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Chapman raises the bar

As North Dakota State University closes in on goals set four years ago, President Joseph Chapman raised the bar again Thursday by announcing a $74 million capital campaign -- the largest in school history.

As North Dakota State University closes in on goals set four years ago, President Joseph Chapman raised the bar again Thursday by announcing a $74 million capital campaign -- the largest in school history.

During his fifth State of the University address, Chapman said the NDSU Development Foundation has reaffirmed its commitment to a major new fund-raising campaign.

Foundation officials have been visiting with selected alumni to gauge support for projects included in the campaign, said foundation Executive Director Jim Miller.

A more public campaign could be 18 to 36 months away, he said.

The campaign has goals of $28 million for capital projects, including a new College of Business Administration building and renovations to the Bison Sports Arena, and $46 million for faculty and scholarship endowments.

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The foundation's last major fund-raising effort, the $20 Million Campaign, finished about five years ago and $5 million over its goal, Miller said.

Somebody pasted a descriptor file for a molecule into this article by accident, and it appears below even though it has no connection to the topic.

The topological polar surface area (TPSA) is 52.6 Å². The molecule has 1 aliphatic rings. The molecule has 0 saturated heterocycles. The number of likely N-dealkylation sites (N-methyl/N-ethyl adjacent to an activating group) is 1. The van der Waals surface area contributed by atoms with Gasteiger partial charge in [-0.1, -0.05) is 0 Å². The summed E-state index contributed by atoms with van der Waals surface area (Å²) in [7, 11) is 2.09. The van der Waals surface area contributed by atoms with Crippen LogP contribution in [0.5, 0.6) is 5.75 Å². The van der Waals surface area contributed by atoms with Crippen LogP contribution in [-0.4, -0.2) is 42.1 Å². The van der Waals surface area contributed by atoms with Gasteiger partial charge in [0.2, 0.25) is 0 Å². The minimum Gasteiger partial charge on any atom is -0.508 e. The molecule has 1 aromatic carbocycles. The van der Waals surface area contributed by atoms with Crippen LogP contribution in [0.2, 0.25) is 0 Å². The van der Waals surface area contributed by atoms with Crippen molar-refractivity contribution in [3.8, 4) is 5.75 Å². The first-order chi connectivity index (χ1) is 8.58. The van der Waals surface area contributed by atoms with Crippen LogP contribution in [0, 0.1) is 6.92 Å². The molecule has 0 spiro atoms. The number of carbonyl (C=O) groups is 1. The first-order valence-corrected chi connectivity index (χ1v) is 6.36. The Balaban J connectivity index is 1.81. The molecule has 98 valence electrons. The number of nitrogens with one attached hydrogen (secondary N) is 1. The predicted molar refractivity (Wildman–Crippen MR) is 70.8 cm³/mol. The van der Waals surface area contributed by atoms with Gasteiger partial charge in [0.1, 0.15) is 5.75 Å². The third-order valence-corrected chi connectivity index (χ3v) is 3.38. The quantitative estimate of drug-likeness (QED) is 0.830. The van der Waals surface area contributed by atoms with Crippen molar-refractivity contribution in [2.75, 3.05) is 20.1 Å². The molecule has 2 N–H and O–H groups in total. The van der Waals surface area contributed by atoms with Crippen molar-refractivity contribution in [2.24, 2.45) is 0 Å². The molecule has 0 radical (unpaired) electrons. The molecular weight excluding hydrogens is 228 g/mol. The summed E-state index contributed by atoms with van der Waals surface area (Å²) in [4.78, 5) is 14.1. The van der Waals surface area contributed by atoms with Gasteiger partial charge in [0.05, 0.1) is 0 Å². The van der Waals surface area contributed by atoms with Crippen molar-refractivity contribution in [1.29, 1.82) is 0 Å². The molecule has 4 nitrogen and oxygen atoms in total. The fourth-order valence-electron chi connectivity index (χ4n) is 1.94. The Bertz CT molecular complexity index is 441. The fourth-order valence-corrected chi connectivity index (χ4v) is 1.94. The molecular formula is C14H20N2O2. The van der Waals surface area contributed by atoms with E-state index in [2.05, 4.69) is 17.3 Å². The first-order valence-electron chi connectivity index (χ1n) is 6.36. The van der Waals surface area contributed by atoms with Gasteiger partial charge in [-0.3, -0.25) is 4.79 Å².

Alumni are responding positively to the new proposals, he said.

"Despite the economy and all we hear about it, there's just a very positive reception to what's happening on campus," Miller said.

During his 30-minute address, Chapman revisited the goals he laid out in his first year as president and praised the university's progress.

"In case after case, we are ahead of what I thought to be ambitious projections," he told the crowd of about 300 in Festival Concert Hall.

Among the milestones:

E With 11,623 students enrolled this fall, the goal of 12,000 students by 2006 is "easily within our grasp," he said.

E Research expenditures of $100 million "now seem moments away," Chapman said. The university reported $90 million in research expenditures to the National Science Foundation in 2003.

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E With expanded graduate programs, NDSU will achieve research-extensive status under the Carnegie classification system "within three to four years," he said.

Chapman also changed one of the university's five themes, "Status and Reputation," to simply "Status" to reflect NDSU's rise on the national scene, such as the move to Division I-AA athletics next year and recognition for using higher education to fuel economic development.

After the address, Chapman said he plans to begin meeting again with campus departments to set future goals.

"You always want to have a destination in mind, but you always want to be moving," he said.

Readers can reach Forum reporter Mike Nowatzki at (701) 241-5528

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